How Tea Accounts Are Fueling Influencer Feuds

As James Charles and Tati Westbrook battle it out, drama channels are raking in subscribers.

A screenshot of the YouTube tea channel Tea by Ali
Tea by Ali / YouTube

In 2016, James Charles was a high-school student in upstate New York. He was an aspiring makeup artist who’d do his friends’ faces for practice and small amounts of money, and who once tweeted that he had brought a ring light to his senior photo shoot so that his pictures looked perfect.

Two years later, he had racked up more than 16 million subscribers on YouTube, launched his own makeup line, and become an icon in the online beauty community. He was named the first male spokesperson for CoverGirl and spent his time hobnobbing with celebrities such as Kylie Jenner. He even walked the pink carpet at the Met Gala this year.

But on Friday, Charles was hit by a host of allegations, some petty and some more serious. And in the midst of it all, a rising class of social-media accounts was creating an ecosystem of drama, boosting its own popularity in the process.

James Charles at the Met Gala
James Charles at the Met Gala earlier this month (Charles Sykes / Invision / AP)

The saga began when a 37-year-old beauty vlogger named Tati Westbrook, whom Charles considered a mentor and mother figure, posted a 44-minute takedown of him, declaring him officially “canceled.” Within a matter of days, Charles had lost nearly 3 million followers. His entire career seemed to be in jeopardy.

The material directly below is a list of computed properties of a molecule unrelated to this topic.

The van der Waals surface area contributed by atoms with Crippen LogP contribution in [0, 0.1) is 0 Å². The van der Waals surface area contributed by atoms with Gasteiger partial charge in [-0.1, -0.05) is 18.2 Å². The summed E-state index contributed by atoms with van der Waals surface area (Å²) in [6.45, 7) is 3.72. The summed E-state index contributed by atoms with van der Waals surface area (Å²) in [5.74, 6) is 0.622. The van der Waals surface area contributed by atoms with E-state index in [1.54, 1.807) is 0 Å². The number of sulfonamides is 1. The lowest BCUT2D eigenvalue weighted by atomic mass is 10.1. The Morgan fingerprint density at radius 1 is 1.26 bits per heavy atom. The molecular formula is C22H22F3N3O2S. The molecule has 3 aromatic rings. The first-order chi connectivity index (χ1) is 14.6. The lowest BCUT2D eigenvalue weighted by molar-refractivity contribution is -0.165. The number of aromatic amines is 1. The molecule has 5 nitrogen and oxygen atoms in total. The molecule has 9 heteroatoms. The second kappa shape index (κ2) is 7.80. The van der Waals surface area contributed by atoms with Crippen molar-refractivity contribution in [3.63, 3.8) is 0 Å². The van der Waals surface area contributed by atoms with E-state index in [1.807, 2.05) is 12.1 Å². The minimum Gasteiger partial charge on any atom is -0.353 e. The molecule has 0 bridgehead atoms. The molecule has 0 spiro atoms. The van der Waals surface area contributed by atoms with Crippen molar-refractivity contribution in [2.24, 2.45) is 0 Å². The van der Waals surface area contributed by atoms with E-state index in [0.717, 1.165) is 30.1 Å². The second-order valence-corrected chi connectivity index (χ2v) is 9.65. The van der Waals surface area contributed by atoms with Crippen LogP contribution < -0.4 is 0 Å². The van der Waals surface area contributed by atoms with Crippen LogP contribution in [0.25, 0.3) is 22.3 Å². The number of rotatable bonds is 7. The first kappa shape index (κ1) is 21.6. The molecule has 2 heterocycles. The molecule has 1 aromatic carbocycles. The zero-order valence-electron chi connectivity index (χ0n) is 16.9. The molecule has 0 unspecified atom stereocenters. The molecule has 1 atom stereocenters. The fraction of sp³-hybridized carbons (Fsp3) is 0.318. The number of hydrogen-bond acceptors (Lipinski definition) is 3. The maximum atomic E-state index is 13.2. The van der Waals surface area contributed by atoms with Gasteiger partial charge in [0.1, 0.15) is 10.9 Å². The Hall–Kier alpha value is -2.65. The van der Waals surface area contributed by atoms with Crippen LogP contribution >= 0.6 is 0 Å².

Westbrook’s beef with Charles began over something seemingly trivial. Westbrook owns a nutritional-supplement brand called Halo Beauty. Its main competitor is a popular brand called SugarBearHair. Charles posted an ad for SugarBearHair sleep gummies to his Instagram Story at Coachella last month, claiming that it was a last-minute favor after the brand offered him security on-site. Westbrook was livid that Charles would advertise SugarBearHair’s products and not her own, and claimed that there was no way the ad could have been a last-minute favor. Charles posted a tearful apology video to Westbrook later that day.

If this all seems minor and petty, it is. But that’s the appeal.

Westbrook argues in her video that Charles wouldn’t be anywhere without her. She says that she and her husband, a former entertainment executive, negotiated higher rates for Charles’s brand deals and leveraged their connections to get him on the radar of Hollywood power players. Westbrook also remained fiercely loyal to Charles in the wake of previous scandals, such as when he joked about getting Ebola on a school trip to Africa and made transphobic comments on video, writing off his behavior as youthful indiscretions.